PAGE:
Hello. I am Fukuda from the Fujitsu AI laboratory. Fujitsu provides advanced AI technology through the Fujitsu Kozuchi (code name) - Fujitsu AI Platform. We hope that more people will try our technologies using Kozuchi to see how it can help them in their work. We will improve these technologies based on your impressions and feedback.
However, at this stage, many of the technologies listed on the current Fujitsu Kozuchi website have limited information—just a name and a few lines of explanation—making it difficult for customers and partners to test them and understand their value. Given this, we have decided to begin a five-week blog series which will introduce the values and features of the AI core engine technologies that are provided as software on Fujitsu Kozuchi. Our hope is that the series will help readers learn more about our technology and how it can contribute to their work.
Now, as a preview to the series, I would like to provide an overview of the engines.
AI Core Engines Introduced in the Blog Series:
1. Synthetic Image Generation: Experience automated image coloring that reproduces the creator's style! (To be posted around January 26）
Synthetic Image Generation enables users to automatically color images in the user’s desired style. Consistent image coloring is possible for many images, including animations. The engine colors the image in harmony with the existing image in addition to referencing the user’s desired style.
2. Fujitsu Neuro-Symbolic Explainer: Provide validated, visual, rule-based explanations for image classifications made by AI (Post around February 2)
In recent years AI has been able to accurately classify images from a wide range of domains, including animals ("cat" or "dog"), scenes ("city" or "countryside"), medical images ("cancer" or "healthy"), and many others. However in many cases an AI’s thought process is a black-box and so its reasons for choosing particular classifications over others are not stated explicitly. This engine provides image classification results (for example “city”) for an image along with the reasons for that classification (e.g. “because there are buildings and no trees”). Our engine makes it possible to improve the reliability of an AI significantly by presenting the reasons for that AI’s judgements.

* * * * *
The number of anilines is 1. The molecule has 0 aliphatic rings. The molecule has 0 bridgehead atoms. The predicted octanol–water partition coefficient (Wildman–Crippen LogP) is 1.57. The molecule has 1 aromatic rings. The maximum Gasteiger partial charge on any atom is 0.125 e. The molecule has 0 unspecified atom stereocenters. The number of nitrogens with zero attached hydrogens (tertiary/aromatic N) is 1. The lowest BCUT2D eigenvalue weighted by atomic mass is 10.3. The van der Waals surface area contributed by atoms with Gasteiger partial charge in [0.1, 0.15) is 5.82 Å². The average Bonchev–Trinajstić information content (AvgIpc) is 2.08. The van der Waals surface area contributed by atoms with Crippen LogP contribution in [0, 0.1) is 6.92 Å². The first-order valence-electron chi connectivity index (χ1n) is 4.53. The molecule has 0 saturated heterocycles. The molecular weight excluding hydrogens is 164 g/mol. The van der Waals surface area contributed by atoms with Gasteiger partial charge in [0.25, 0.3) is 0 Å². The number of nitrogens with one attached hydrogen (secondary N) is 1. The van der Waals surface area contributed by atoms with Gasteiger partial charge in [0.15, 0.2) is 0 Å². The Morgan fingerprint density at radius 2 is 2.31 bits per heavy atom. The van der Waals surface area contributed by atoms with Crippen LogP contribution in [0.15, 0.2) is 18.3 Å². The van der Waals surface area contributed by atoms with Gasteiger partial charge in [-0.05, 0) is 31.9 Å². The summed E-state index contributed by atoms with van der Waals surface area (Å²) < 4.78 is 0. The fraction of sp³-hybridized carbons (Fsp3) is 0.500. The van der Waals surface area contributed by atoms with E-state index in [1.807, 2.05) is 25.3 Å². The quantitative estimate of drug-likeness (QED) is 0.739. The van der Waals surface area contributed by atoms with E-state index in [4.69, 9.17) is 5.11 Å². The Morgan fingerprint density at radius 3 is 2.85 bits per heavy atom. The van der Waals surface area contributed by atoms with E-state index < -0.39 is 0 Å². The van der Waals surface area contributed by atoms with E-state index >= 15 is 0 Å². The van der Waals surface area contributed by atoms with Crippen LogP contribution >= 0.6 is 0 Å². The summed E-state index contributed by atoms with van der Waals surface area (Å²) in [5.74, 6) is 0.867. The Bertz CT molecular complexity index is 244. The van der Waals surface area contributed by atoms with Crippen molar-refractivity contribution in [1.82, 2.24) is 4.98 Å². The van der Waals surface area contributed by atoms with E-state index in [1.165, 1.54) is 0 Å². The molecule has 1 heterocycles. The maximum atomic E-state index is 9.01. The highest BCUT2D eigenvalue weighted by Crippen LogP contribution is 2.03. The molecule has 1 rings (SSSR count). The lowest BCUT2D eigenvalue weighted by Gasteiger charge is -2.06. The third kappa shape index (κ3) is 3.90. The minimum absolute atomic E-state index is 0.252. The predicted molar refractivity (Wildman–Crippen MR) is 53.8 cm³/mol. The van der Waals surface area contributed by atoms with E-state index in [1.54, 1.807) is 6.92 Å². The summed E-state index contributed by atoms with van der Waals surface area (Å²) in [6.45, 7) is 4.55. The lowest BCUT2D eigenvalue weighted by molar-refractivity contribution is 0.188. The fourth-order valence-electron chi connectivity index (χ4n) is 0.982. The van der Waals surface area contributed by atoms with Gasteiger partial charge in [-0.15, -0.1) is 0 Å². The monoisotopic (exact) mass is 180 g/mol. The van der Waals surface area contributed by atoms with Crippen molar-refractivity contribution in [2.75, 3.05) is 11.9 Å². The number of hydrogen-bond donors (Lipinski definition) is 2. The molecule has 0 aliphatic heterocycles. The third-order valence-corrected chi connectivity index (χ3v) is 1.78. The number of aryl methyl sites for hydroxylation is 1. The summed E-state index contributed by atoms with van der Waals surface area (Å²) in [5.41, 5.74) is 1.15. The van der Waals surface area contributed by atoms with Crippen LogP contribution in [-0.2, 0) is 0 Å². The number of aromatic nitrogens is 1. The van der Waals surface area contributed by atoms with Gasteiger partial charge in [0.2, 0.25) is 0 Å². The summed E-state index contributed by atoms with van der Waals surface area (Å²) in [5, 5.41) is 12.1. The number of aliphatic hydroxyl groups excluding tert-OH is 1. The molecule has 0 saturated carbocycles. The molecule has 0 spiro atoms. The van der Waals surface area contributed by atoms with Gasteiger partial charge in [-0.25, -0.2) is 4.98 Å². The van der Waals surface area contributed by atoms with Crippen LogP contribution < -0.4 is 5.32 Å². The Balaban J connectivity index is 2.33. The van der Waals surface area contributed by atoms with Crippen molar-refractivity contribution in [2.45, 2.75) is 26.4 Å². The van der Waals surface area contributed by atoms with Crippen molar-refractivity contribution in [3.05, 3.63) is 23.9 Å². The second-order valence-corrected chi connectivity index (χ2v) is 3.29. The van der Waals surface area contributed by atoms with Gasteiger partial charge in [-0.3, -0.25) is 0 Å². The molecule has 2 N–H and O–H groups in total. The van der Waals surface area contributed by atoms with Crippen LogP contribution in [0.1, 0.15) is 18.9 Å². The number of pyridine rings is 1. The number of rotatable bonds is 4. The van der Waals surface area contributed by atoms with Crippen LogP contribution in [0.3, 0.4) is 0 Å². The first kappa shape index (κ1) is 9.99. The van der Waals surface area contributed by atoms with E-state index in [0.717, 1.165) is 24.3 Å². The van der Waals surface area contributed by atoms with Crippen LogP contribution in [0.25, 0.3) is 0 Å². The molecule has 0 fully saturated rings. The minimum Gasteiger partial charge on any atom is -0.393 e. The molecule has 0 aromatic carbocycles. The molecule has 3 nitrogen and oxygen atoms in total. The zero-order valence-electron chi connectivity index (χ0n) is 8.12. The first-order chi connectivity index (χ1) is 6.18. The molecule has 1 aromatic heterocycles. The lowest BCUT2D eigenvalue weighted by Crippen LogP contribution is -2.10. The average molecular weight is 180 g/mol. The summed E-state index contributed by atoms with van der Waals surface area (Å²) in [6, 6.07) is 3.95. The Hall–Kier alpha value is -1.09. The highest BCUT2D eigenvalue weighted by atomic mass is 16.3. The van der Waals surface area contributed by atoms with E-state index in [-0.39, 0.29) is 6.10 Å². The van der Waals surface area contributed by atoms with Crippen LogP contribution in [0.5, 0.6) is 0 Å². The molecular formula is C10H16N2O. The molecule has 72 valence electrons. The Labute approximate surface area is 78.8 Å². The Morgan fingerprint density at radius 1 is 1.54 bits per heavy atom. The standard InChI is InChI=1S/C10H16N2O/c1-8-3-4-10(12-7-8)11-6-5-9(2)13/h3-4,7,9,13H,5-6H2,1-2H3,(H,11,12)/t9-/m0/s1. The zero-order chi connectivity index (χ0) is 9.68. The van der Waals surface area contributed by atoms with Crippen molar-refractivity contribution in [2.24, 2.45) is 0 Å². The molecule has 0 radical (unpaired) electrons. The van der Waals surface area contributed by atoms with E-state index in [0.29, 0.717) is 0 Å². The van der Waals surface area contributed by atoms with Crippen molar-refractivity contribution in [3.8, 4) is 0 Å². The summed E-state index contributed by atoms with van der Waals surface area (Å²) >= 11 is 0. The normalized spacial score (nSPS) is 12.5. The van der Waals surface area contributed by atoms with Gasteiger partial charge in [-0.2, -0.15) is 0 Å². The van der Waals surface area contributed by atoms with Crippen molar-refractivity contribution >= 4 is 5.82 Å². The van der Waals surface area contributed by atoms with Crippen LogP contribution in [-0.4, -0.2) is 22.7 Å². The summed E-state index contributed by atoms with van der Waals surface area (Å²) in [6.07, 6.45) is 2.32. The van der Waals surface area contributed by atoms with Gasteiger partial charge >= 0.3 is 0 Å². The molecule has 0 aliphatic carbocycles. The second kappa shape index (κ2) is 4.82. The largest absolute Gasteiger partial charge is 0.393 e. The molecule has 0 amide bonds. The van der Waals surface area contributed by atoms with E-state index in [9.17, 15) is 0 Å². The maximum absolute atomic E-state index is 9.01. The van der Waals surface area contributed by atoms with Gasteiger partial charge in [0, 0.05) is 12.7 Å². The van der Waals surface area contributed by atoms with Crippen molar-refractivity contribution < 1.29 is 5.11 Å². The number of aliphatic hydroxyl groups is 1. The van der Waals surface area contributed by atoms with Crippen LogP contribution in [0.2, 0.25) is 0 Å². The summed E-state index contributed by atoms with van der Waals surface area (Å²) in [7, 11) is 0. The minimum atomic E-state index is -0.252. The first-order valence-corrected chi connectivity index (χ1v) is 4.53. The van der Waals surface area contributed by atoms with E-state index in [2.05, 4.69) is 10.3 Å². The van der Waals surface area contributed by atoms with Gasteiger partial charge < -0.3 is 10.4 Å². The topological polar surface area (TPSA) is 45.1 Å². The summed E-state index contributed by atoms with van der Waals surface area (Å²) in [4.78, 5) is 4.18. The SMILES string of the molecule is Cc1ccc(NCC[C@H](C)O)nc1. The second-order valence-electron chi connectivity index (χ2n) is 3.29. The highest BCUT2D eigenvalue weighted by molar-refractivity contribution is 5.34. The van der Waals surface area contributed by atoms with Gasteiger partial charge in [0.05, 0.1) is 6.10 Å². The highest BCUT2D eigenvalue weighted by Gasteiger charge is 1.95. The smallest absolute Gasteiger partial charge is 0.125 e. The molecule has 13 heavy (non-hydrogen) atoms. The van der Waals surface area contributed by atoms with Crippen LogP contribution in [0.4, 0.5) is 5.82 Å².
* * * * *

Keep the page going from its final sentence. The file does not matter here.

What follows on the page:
3. Multi-Camera Tracking: Continuously track a person in a large crowded area (To be posted around February 9)
Using multiple cameras at different angles can cause interruptions when tracking a person in a city or store. Tracking is often interrupted when a person is temporarily hidden behind objects or overlaps with other people. This engine identifies a single person using footage from multiple cameras and is able to continue tracking even when the target person moves behind objects or other people. Together, these features enable more detailed behavior analysis for the target person. This technology achieved the No.1 global ranking in accuracy in people-tracking benchmarks.
4. Camera Angle Change Detection: Instantly detect when a camera’s direction is shifted (To be posted around February 16)
Image recognition AI using footage from fixed cameras such as security cameras may lose accuracy when there is even a slight shift in camera angle, range, or target layout. This engine immediately detects subtle changes such as camera shifts, rotations, and range enlargement/reduction in order to prevent AI accuracy degradation. In addition, the technology can be easily combined with other image AI systems, enabling the stable operation of image AI technology.
5. Adversarial Example Attack Detector: Detect adversarial example attacks in real-time, preventing false identification via image recognition AI (To be posted around February 22)
As image recognition AI becomes widely available across society, users are increasingly concerned about attacks that use special patterns to trigger false identification. This engine not only detects such attacks in real-time, but also explains how they could cause false identification. As it can be implemented with an existing image recognition AI system, the technology also improves the security of customers’ existing AI.
In conclusion, our future blog posts will introduce what customers can do with the Fujitsu Kozuchi AI core engines, as well as the features of these technologies which enable their value. The series will start with five engines, but we will also introduce other engines alongside updates and improvements based on user feedback. We hope our blog will spark your interest in Fujitsu technology and motivate you to give them a try.